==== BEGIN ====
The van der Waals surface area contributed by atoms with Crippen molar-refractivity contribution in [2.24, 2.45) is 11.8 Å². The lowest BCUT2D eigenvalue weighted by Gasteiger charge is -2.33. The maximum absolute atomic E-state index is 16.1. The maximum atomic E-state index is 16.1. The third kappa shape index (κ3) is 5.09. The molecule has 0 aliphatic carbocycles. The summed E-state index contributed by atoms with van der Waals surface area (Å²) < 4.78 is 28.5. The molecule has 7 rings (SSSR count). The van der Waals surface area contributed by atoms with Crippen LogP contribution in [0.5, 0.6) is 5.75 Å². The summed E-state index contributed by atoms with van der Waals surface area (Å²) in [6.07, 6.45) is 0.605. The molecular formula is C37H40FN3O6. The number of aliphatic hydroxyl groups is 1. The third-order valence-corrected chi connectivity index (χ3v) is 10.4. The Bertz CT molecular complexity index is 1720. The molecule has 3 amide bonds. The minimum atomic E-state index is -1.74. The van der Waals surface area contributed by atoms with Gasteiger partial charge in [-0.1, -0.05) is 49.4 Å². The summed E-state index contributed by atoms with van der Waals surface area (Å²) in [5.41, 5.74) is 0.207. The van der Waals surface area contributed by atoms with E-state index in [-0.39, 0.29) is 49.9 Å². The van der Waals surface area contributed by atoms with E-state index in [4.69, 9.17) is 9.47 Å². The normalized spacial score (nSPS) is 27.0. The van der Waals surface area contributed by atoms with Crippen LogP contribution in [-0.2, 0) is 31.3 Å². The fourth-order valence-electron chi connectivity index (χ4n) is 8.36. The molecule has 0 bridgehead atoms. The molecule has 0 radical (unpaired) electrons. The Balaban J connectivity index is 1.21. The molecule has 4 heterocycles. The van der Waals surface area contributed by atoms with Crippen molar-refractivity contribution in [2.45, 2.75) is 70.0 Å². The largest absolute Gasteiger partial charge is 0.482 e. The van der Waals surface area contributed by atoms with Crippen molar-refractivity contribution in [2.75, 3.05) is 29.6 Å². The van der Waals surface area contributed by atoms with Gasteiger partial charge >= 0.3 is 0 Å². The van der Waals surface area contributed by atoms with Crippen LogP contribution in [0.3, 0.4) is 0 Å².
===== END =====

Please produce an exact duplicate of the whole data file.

The van der Waals surface area contributed by atoms with Crippen molar-refractivity contribution in [2.24, 2.45) is 11.8 Å². The lowest BCUT2D eigenvalue weighted by Gasteiger charge is -2.33. The maximum absolute atomic E-state index is 16.1. The maximum atomic E-state index is 16.1. The third kappa shape index (κ3) is 5.09. The molecule has 0 aliphatic carbocycles. The summed E-state index contributed by atoms with van der Waals surface area (Å²) < 4.78 is 28.5. The molecule has 7 rings (SSSR count). The van der Waals surface area contributed by atoms with Crippen LogP contribution in [0.5, 0.6) is 5.75 Å². The summed E-state index contributed by atoms with van der Waals surface area (Å²) in [6.07, 6.45) is 0.605. The molecular formula is C37H40FN3O6. The number of aliphatic hydroxyl groups is 1. The third-order valence-corrected chi connectivity index (χ3v) is 10.4. The Bertz CT molecular complexity index is 1720. The molecule has 3 amide bonds. The minimum atomic E-state index is -1.74. The van der Waals surface area contributed by atoms with Gasteiger partial charge in [-0.1, -0.05) is 49.4 Å². The summed E-state index contributed by atoms with van der Waals surface area (Å²) in [5.41, 5.74) is 0.207. The van der Waals surface area contributed by atoms with E-state index in [-0.39, 0.29) is 49.9 Å². The van der Waals surface area contributed by atoms with E-state index in [4.69, 9.17) is 9.47 Å². The normalized spacial score (nSPS) is 27.0. The van der Waals surface area contributed by atoms with Crippen LogP contribution in [-0.2, 0) is 31.3 Å². The fourth-order valence-electron chi connectivity index (χ4n) is 8.36. The molecule has 0 bridgehead atoms. The molecule has 0 radical (unpaired) electrons. The Balaban J connectivity index is 1.21. The molecule has 4 heterocycles. The van der Waals surface area contributed by atoms with Crippen molar-refractivity contribution in [2.45, 2.75) is 70.0 Å². The largest absolute Gasteiger partial charge is 0.482 e. The van der Waals surface area contributed by atoms with Crippen molar-refractivity contribution in [2.75, 3.05) is 29.6 Å². The van der Waals surface area contributed by atoms with Gasteiger partial charge >= 0.3 is 0 Å². The van der Waals surface area contributed by atoms with Crippen LogP contribution in [0.3, 0.4) is 0 Å².